The rock scene in North America in the 1990s was nothing short of revolutionary. Metallica‘s 1991 self-titled album, better known as The Black Album, launched the metal legends into super stardom and carved a path for rock music to break into the mainstream, then came Nirvana‘s world conquering Nevermind in 1992 and the rise of grunge with the likes of Pearl Jam and Soundgarden pushing the Seattle scene to the forefront. Bands like The Smashing Pumpkins and Rage Against the Machine took their opportunities, as did eventual megastars Foo Fighters and Green Day. All in all, rock music forcibly took over in the 90s and established a platform that many bands are still seeking to climb on today. Whilst this music suddenly became all the rage, there were some who chipped away in the ranks in a quieter fashion, producing music for the geeks and the outcasts. In this camp, Weezer were the kings and in their self-titled debut The Blue Album, no one has bettered them.
Their alternative rock and power-pop style satiate both the musical purists and more mainstream listeners, songs like ‘Say It Ain’t So’ and ‘My Name Is Jonas’ still stand among the band’s biggest songs and are beloved by many, Weezer fans or not. They pack huge choruses which, let’s face it, we all know by now. The softer and more introverted nature to frontman Rivers Cuomo’s vocals and guitar work tapped into a generation who wanted away from the macho-frat boy behaviour and appeal of mainstream media, whilst Kurt Cobain may be the 90s’ biggest musical icon, Rivers Cuomo is its most timeless. The geeky nature of The Blue Album is where most of the appeal lies: music by the everyday guy for the everyday guy. ‘No One Else’ is a fluffy love song with a darker undertone of obsession and control – “When I’m away she never leaves the house/I want a girl who laughs for no one else” – simply constructed yet irresistibly catchy, as is The Blue Album‘s dominant theme.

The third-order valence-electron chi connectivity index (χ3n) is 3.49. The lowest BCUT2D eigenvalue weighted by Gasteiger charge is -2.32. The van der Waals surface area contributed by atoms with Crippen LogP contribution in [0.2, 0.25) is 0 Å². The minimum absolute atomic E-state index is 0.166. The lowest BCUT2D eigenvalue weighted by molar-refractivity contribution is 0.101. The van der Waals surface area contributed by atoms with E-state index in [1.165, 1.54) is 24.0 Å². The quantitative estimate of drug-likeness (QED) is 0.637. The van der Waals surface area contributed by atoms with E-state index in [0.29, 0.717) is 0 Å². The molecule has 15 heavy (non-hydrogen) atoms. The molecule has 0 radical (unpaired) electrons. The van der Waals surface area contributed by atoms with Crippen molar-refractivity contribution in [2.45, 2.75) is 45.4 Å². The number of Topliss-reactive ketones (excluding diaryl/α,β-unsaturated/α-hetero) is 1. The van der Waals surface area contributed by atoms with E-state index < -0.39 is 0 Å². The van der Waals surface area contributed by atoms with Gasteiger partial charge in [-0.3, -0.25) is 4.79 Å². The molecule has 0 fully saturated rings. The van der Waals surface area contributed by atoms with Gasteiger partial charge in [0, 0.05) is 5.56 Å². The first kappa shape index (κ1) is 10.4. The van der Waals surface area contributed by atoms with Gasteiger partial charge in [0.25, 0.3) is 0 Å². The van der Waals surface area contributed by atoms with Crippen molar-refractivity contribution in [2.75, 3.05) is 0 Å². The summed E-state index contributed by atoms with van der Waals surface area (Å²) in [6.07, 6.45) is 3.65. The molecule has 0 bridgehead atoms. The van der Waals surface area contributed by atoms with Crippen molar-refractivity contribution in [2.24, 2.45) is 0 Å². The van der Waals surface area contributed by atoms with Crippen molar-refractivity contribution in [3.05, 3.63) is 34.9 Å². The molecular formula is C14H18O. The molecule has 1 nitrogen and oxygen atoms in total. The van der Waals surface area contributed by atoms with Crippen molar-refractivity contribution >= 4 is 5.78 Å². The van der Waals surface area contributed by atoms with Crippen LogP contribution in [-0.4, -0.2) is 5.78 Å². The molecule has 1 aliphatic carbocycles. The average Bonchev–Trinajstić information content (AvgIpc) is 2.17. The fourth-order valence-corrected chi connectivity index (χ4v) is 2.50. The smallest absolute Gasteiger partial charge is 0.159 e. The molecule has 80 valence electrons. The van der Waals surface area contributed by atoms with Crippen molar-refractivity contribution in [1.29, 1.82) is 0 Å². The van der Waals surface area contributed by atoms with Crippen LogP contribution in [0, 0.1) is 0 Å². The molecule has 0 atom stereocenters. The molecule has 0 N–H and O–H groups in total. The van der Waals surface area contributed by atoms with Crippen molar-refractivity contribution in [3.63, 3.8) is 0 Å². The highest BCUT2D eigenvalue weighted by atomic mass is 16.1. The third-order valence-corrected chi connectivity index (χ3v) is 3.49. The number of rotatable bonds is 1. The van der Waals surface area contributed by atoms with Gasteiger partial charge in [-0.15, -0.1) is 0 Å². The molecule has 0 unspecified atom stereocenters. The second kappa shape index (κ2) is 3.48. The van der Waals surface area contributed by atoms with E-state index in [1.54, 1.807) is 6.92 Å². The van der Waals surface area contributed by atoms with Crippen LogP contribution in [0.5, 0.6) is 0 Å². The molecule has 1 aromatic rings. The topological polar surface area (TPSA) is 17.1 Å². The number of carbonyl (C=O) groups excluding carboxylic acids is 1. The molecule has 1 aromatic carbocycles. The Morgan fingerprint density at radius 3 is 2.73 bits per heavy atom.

‘The World Has Turned and Left Me Here’ and ‘Undone – The Sweater Song’ play out similarly in their unpolished and awkwardly honest nature, the former featuring one of the band’s strongest riffs and the latter being one of their most deceptively melancholic tunes, despite the awesome guitar solo and quirky hook. Just when Weezer couldn’t sound any more like a bunch of nerdy teens jamming in the garage, they drop songs like ‘In the Garage’ which name drop pop culture references and incorporates a meta-commentary on the album’s very existence, “I’ve got an electric guitar/I play my stupid songs/I write these stupid words […] No one cares about my ways/In the garage/Where I belong/No one hears me sing this song”. ‘Holiday’, like ‘My Name Is Jonas’ is still one the band’s biggest songs and shows Weezer’s power-pop sensibilities at their most enjoyable and infectious, but as great as it is, it’s no ‘Buddy Holly’. Still after 23 years Weezer’s big gun, a catchy riff, Rivers’ adorkable lyrics and a chorus for the ages, it’s the perfect song.
It feels a little obsolete trying to pin down exactly what it is that makes The Blue Album the classic that it is, so much has been said about Weezer’s masterpiece since its inception and 23 years later, we’re still trying to define it. Geeky as hell, bizarrely emo, catchy, dorky, simplistic, yet somehow a triumph. The term “perfect album” gets banded around, despite our elusive attempts to pin down what may or may not fall under this term, but I’d say with confidence that The Blue Album fits it.
Weezer are releasing their eleventh studio album, Pacific Daydream on October 27th